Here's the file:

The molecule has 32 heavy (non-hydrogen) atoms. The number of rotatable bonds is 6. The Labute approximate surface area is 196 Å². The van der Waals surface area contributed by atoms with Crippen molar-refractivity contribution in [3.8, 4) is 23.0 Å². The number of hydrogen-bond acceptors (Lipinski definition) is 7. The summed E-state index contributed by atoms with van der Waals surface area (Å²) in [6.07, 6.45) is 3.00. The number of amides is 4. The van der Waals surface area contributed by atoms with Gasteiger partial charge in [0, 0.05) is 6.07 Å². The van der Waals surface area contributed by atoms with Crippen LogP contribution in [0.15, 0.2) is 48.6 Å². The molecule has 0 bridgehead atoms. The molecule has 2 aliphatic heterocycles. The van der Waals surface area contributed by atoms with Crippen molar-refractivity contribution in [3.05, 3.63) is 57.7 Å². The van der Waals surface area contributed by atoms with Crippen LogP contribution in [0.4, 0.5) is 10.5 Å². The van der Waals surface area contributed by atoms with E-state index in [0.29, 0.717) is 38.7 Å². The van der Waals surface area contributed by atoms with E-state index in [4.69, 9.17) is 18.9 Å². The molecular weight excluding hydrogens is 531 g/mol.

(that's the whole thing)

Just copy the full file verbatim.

The molecule has 32 heavy (non-hydrogen) atoms. The number of rotatable bonds is 6. The Labute approximate surface area is 196 Å². The van der Waals surface area contributed by atoms with Crippen molar-refractivity contribution in [3.8, 4) is 23.0 Å². The number of hydrogen-bond acceptors (Lipinski definition) is 7. The summed E-state index contributed by atoms with van der Waals surface area (Å²) in [6.07, 6.45) is 3.00. The number of amides is 4. The van der Waals surface area contributed by atoms with Gasteiger partial charge in [0, 0.05) is 6.07 Å². The van der Waals surface area contributed by atoms with Crippen LogP contribution in [0.15, 0.2) is 48.6 Å². The molecule has 0 bridgehead atoms. The molecule has 2 aliphatic heterocycles. The van der Waals surface area contributed by atoms with Crippen molar-refractivity contribution in [3.05, 3.63) is 57.7 Å². The van der Waals surface area contributed by atoms with Crippen LogP contribution in [0.4, 0.5) is 10.5 Å². The van der Waals surface area contributed by atoms with E-state index in [0.29, 0.717) is 38.7 Å². The van der Waals surface area contributed by atoms with E-state index in [4.69, 9.17) is 18.9 Å². The molecular weight excluding hydrogens is 531 g/mol.